How history teaches diseases change world power
The development of modern technology can easily lead to misperceptions that infectious diseases can be effectively controlled in developed nations. For example, the last naturally occurring case of variole was diagnosed in October 1977, and the World Health Organization (WHO) certified the global eradication of the disease in 1980.
In 1978, the UN members signed the Alma-Ata Declaration which predicated, “an acceptable level of health for all the people of the world by the year 2000 can be attained.” This focus of disease prevention began to shift to diseases associated with higher life expectancy and with lower mortality, ranging from diabetes mellitus to heart disease to cancer, to name a few.
China on the horizon as ‘world’s pharmacy
The World Health Organisation’s approval Friday for China’s COVID-19 vaccine known as Sinopharm dramatically transforms the ecosystem of the pandemic. In immediate terms, this has potential to boost global vaccine supply, as China’s overall yearly production capacity is approaching five billion doses.
The western pharmaceutical industry’s monopoly has been breached, as Sinopharm’s is the first COVID-19 vaccine developed by a developing country to be validated by the WHO and only the sixth approved for emergency use globally–in fact, the only non-western vaccine so far. Literally, China has gatecrashed the aggressively-guarded orchard of powerful western pharmaceutical companies. In practical terms, the WHO approval allows China to enter the portals of the COVAX as a qualified supplier.
Epidemiology and evolution of Middle East respiratory syndrome coronavirus, 2012–2020
The ongoing transmission of the Middle East respiratory syndrome coronavirus (MERS-CoV) in the Middle East and its expansion to other regions are raising concerns of a potential pandemic. An in-depth analysis about both population and molecular epidemiology of this pathogen is needed.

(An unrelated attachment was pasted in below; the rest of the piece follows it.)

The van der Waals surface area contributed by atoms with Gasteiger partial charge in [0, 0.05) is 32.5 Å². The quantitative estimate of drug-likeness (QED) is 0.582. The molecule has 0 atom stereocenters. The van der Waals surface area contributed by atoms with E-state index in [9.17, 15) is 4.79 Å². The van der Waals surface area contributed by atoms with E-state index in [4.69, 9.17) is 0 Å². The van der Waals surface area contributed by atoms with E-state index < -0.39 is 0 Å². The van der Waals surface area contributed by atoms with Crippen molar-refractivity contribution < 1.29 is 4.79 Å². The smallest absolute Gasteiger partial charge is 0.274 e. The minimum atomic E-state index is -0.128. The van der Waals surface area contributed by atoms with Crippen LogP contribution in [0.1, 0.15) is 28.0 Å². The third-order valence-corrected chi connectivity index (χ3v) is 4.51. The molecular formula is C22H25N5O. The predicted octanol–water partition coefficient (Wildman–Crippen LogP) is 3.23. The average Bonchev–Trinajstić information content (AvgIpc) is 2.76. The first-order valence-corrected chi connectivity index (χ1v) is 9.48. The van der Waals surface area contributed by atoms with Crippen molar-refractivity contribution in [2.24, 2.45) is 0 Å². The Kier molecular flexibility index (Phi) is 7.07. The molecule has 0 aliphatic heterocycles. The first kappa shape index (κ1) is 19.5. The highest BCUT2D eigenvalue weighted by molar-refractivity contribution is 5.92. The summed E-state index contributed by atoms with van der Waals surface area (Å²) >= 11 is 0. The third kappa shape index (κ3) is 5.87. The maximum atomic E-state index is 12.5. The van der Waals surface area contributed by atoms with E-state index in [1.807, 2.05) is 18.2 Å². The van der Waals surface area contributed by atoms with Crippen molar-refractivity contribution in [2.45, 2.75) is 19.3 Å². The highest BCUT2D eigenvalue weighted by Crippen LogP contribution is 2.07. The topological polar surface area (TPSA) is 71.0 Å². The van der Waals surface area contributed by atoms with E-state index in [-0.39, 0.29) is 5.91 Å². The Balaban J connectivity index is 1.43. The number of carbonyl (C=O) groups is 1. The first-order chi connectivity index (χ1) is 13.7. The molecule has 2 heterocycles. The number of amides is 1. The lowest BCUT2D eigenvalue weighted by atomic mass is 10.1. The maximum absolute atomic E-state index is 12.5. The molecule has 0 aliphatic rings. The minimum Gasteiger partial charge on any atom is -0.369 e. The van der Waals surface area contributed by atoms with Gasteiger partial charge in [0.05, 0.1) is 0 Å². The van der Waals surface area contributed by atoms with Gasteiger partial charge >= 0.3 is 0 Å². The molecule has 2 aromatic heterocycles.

MERS cases reported globally as of June 2020 were collected mainly from World Health Organization official reports, supplemented by other reliable sources. Determinants for case fatality and spatial diffusion of MERS were assessed with Logistic regressions and Cox proportional hazard models, respectively. Phylogenetic and phylogeographic analyses were performed to examine the evolution and migration history of MERS-CoV.
A Country Gasping for Air
Indians Pay the Price of Government Inaction as COVID-19 Surges
It feels like the end times in New Delhi. Ambulance sirens blare through the night, a constant reminder of the unbelievable tragedy unfolding in the city. India is currently experiencing a devastating, record-breaking second wave of COVID-19, with the capital especially hard hit. Every night ushers in a now sadly familiar ordeal. Desperately sick patients go from hospital to hospital, begging for oxygen. The hospitals, with only hours of oxygen to spare for their own patients, turn the afflicted away. Relatives and friends post urgent pleas on social media, trying in vain to source the third most abundant element in the universe. But not for love of God or money is there any oxygen to be had in the city.
A sweeping study shows how humans changed the environment over 12,000 years
One environmental narrative, common to dystopian science fiction, goes like this: humans start to colonize the planet, and slowly take up more and more space until there’s nothing wild or untouched on Earth. Humanity’s infectious spread over the globe slowly eats the planet’s resources alive.